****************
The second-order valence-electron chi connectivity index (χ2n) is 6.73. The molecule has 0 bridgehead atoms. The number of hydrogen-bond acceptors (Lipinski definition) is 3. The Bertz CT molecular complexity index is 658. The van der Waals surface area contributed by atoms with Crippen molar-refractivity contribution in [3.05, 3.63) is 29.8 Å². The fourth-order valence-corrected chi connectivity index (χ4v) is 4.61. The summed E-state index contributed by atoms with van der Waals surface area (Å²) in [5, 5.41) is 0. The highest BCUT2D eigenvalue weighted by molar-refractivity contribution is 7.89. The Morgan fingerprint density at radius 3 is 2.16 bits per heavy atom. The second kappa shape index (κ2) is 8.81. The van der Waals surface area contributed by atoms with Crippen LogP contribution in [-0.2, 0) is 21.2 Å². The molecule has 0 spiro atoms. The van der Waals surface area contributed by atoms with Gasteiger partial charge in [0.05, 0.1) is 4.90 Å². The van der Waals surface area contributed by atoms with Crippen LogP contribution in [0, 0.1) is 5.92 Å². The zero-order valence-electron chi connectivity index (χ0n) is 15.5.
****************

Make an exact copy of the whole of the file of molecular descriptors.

The second-order valence-electron chi connectivity index (χ2n) is 6.73. The molecule has 0 bridgehead atoms. The number of hydrogen-bond acceptors (Lipinski definition) is 3. The Bertz CT molecular complexity index is 658. The van der Waals surface area contributed by atoms with Crippen molar-refractivity contribution in [3.05, 3.63) is 29.8 Å². The fourth-order valence-corrected chi connectivity index (χ4v) is 4.61. The summed E-state index contributed by atoms with van der Waals surface area (Å²) in [5, 5.41) is 0. The highest BCUT2D eigenvalue weighted by molar-refractivity contribution is 7.89. The Morgan fingerprint density at radius 3 is 2.16 bits per heavy atom. The second kappa shape index (κ2) is 8.81. The van der Waals surface area contributed by atoms with Crippen LogP contribution in [-0.2, 0) is 21.2 Å². The molecule has 0 spiro atoms. The van der Waals surface area contributed by atoms with Gasteiger partial charge in [0.05, 0.1) is 4.90 Å². The van der Waals surface area contributed by atoms with Crippen LogP contribution in [0, 0.1) is 5.92 Å². The zero-order valence-electron chi connectivity index (χ0n) is 15.5.